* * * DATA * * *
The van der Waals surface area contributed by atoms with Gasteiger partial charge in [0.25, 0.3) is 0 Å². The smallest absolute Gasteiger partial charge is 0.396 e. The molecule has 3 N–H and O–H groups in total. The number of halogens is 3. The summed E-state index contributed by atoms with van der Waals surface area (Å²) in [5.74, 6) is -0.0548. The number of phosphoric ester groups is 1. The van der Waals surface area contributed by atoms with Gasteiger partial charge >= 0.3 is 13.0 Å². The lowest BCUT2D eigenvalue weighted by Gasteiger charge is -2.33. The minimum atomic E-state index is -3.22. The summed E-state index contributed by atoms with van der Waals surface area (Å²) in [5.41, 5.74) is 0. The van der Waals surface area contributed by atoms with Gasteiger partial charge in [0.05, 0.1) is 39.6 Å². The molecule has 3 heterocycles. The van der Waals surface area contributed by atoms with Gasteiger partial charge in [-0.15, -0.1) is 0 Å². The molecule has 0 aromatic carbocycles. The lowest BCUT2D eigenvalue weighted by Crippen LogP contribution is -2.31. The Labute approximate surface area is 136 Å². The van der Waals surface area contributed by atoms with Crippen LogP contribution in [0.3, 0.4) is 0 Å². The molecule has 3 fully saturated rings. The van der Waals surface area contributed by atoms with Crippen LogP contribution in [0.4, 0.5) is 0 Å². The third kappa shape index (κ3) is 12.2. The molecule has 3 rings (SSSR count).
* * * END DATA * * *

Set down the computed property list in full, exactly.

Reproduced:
The van der Waals surface area contributed by atoms with Gasteiger partial charge in [0.25, 0.3) is 0 Å². The smallest absolute Gasteiger partial charge is 0.396 e. The molecule has 3 N–H and O–H groups in total. The number of halogens is 3. The summed E-state index contributed by atoms with van der Waals surface area (Å²) in [5.74, 6) is -0.0548. The number of phosphoric ester groups is 1. The van der Waals surface area contributed by atoms with Gasteiger partial charge >= 0.3 is 13.0 Å². The lowest BCUT2D eigenvalue weighted by Gasteiger charge is -2.33. The minimum atomic E-state index is -3.22. The summed E-state index contributed by atoms with van der Waals surface area (Å²) in [5.41, 5.74) is 0. The van der Waals surface area contributed by atoms with Gasteiger partial charge in [0.05, 0.1) is 39.6 Å². The molecule has 3 heterocycles. The van der Waals surface area contributed by atoms with Gasteiger partial charge in [-0.15, -0.1) is 0 Å². The molecule has 0 aromatic carbocycles. The lowest BCUT2D eigenvalue weighted by Crippen LogP contribution is -2.31. The Labute approximate surface area is 136 Å². The van der Waals surface area contributed by atoms with Crippen LogP contribution in [0.3, 0.4) is 0 Å². The molecule has 3 fully saturated rings. The van der Waals surface area contributed by atoms with Crippen LogP contribution in [0.4, 0.5) is 0 Å². The third kappa shape index (κ3) is 12.2. The molecule has 3 rings (SSSR count).